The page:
Showing Results: Most Recent
This review is from: Seagate NAS HDD ST2000VN000 2TB 64MB Cache SATA 6.0Gb/s Internal Hard Drive
Pros: Price for capacity is spot on considering this is a NAS level drive.
This drive is dead quiet, installed along side my 830 SSD I cannot hear this drive whatsoever over my 800rpm 120mm case fans. 5900RPM's is a plus in this regard.
When testing speed I am always interested in how well a given storage drive maintains speed over the entire capacity, physical (platter) HDD's will lose speed versus say a SSD which will remain consistent across the entire space.
This 2TB NAS drive performed admirably as follows:
Avg. Read - 140MB/s (Multiple passes = consistent)
Peaking in the 180MB/s range and tapering off as low as 80MB/s towards the end of the 2TB (1.5-2.0TB range) this drive holds on in the 120MB/s range until the last 1/4 of the drive which is solid.
CrystalDiskMark 3.0.2 x64
Seq. Read 143.5MB/s
Seq. Write 137.4MB/s
512K Read 46.26MB/s
512K Write 75.48MB/s
For comparison sake to my 830 SSD
Seq. Read 491.3MB/s
Seq. Write 356.7MB/s
512K Read 340.8MB/s
512K Write 261.3MB/s
Price per GB is still of course not even close... :)
Cons: Seagate's newest NAS series drives are brand new to market... the lineup is unproven over the long term. That's not enough to knock off an egg though... but worth mentioning.
Please note this to be the only potential Con I could come up with, this is a very nice drive for the $!
Other Thoughts: The warranty although only 3 years is comparable with the comparable WD Red series drives, and this doesn't bother me one bit as all extending the warranty would do is inflate the cost.
Consider in 3+ years we'll likely be talking about 2TB SSD's instead of HDD's for NAS use I am alright with that scenario.
This drive strike's a nice niche between the standard issue home user market and say the Constellation / Enterprise series drives which are almost 200% higher in cost.
As a home user, if I was looking to build a RAID / NAS solution I would be tempted to save the 30% mark up and go with Seagate's standard issue 2TB Barracuda series drives... running in a RAID solution for example will give me redundancy and at a substantial cost savings.
However these NAS series drives give you an extended warranty from 2 to 3 years and are designed for 24x7 operation in a multi-disk / redundant array (RAID/NAS).
Is that potential piece of mind worth the 30% mark up? I believe it is.
Finally I will add that StorageReview(dot)com has a VERY in depth performance analysis of this drive that is absolutely worth reading... highly recommended.
Pros: #1 = Price - No mail in rebates here, fair pricing up front.
This is a very solid unmanaged switch featuring a metal chassis at a great price point. This switch is rated for 2.0Gbps full-duplex so each port is truly "gigabit" capable on all 8 ports simultaneously with a full 16.0Gbps switching backplane. If that doesn't mean anything to you, just know that it's exactly what you want when looking at a switch like this. :)
Granted all switches promising gigabit speeds should be equipped the same but I like that TP-LINK state's this in the product description.
Fanless design is standard in a switch this size, but something you absolutely want so it operates silently.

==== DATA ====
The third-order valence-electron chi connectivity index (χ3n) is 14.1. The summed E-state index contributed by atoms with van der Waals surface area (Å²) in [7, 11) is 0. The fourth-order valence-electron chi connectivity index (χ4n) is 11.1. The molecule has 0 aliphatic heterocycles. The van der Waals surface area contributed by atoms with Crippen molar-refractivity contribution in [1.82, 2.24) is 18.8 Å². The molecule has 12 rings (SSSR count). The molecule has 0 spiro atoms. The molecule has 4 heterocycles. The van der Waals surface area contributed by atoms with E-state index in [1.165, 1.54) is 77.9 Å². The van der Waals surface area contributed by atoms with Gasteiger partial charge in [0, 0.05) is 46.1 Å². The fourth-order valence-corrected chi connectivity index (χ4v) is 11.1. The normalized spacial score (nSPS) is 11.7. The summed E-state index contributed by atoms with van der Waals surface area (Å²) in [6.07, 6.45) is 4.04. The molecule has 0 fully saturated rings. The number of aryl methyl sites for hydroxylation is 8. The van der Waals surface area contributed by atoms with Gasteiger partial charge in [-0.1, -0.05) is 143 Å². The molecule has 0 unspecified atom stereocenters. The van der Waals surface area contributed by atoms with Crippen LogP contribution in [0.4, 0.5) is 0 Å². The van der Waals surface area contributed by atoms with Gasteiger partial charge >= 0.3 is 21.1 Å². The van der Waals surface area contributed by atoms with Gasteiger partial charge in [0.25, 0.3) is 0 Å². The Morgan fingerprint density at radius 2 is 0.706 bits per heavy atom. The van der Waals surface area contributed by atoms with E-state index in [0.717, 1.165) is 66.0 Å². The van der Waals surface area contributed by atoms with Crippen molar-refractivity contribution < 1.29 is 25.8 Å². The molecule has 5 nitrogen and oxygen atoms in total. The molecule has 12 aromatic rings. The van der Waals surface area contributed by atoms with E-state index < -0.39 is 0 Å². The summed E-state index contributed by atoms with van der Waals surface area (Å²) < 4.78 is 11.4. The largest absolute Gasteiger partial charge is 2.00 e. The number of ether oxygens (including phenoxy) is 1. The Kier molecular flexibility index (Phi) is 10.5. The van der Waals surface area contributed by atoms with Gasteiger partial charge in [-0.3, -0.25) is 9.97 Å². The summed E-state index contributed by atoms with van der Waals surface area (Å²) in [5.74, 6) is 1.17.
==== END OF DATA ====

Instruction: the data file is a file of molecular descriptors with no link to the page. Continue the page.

Cons: Mounting holes on bottom limit the wall mount options so that your network cables will either stick out from the right hand side or straight up the wall. Both of those options are poor, if you intend to connect 8 devices to this and have it mounted on the wall the only way you want them to face is down. Cat cable is tough stuff for the most part but this just creates unnecessary stress on the cable's and ports.
If you plan to rest this on a flat surface though this is a non-issue and otherwise I have no cons for the TL-SG108.
Other Thoughts: What does "unmanaged switch" mean for the everyday user? It simply means there is zero configuration, the switch is 100% automated with plug & play simplicity.
If you needed a more intelligent switch for your environment then you most likely already understand the differences, so I wanted to clarify that for the everyday users out there just looking for a basic switch to simply expand their network.
Don't go with a 5-port switch... spend the extra few $.
A 5-year warranty isn't something to scoff at, but NETGEAR for example provides a lifetime warranty at a very similar price point but there is a rebate to contend with... TRENDnet only offers a 3-year warranty though.
The mounting holes on the bottom is a poor design oversight that TP-LINK should correct. Again if you are planning to leave this switch on a flat surface this is a non-issue.
You should be using at least Cat5e with this switch or you may not realize the full potential of purchasing a Gigabit capable switch. All network cables should have the type printed along the wire so make sure to check that all devices you will be using through this switch are at least stamped with "Cat5e".
I tested using Cat5e and Cat6.
This review is from: NETGEAR 8 Port PoE Gigabit Smart Switch + 2 SFP Ports - Lifetime Warranty (GS110TP)
Pros: IF YOU ONLY NEED 3 SIMULTANEOUS PoE 802.3af ports!
Cons: 46W total PoE budget... you have to read between the lines to establish that although this switch it advertised as 8-Port PoE you can only have THREE (3) ports actively drawing PoE power simultaneously.
15.4 x 3 = 46.2W
Other Thoughts: I called Netgear Support and verified this... it's a solid product but if you want full 8-Port 802.3af this is NOT the one.READ FULL REVIEW